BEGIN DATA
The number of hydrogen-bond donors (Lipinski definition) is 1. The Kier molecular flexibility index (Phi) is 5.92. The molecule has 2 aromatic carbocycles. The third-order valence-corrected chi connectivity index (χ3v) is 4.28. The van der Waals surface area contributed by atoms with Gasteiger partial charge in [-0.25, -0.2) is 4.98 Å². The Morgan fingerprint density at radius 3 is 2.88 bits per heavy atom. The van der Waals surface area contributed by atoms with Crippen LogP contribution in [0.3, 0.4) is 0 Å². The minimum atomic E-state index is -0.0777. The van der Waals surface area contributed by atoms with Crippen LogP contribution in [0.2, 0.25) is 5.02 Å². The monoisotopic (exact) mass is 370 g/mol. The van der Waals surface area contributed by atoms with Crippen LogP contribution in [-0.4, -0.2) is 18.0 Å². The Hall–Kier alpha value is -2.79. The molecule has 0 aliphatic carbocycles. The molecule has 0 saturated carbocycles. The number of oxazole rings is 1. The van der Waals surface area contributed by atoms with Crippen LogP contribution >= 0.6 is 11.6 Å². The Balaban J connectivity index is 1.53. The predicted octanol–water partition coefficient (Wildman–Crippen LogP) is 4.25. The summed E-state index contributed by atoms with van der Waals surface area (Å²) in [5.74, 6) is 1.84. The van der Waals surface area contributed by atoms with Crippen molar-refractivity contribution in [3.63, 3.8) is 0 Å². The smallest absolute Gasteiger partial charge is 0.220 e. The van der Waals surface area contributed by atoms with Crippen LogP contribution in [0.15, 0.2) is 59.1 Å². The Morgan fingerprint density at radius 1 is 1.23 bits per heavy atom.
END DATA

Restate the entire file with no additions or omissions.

The number of hydrogen-bond donors (Lipinski definition) is 1. The Kier molecular flexibility index (Phi) is 5.92. The molecule has 2 aromatic carbocycles. The third-order valence-corrected chi connectivity index (χ3v) is 4.28. The van der Waals surface area contributed by atoms with Gasteiger partial charge in [-0.25, -0.2) is 4.98 Å². The Morgan fingerprint density at radius 3 is 2.88 bits per heavy atom. The van der Waals surface area contributed by atoms with Crippen LogP contribution in [0.3, 0.4) is 0 Å². The minimum atomic E-state index is -0.0777. The van der Waals surface area contributed by atoms with Crippen LogP contribution in [0.2, 0.25) is 5.02 Å². The monoisotopic (exact) mass is 370 g/mol. The van der Waals surface area contributed by atoms with Crippen LogP contribution in [-0.4, -0.2) is 18.0 Å². The Hall–Kier alpha value is -2.79. The molecule has 0 aliphatic carbocycles. The molecule has 0 saturated carbocycles. The number of oxazole rings is 1. The van der Waals surface area contributed by atoms with Crippen LogP contribution >= 0.6 is 11.6 Å². The Balaban J connectivity index is 1.53. The predicted octanol–water partition coefficient (Wildman–Crippen LogP) is 4.25. The summed E-state index contributed by atoms with van der Waals surface area (Å²) in [5.74, 6) is 1.84. The van der Waals surface area contributed by atoms with Crippen molar-refractivity contribution in [3.63, 3.8) is 0 Å². The smallest absolute Gasteiger partial charge is 0.220 e. The van der Waals surface area contributed by atoms with Crippen LogP contribution in [0.15, 0.2) is 59.1 Å². The Morgan fingerprint density at radius 1 is 1.23 bits per heavy atom.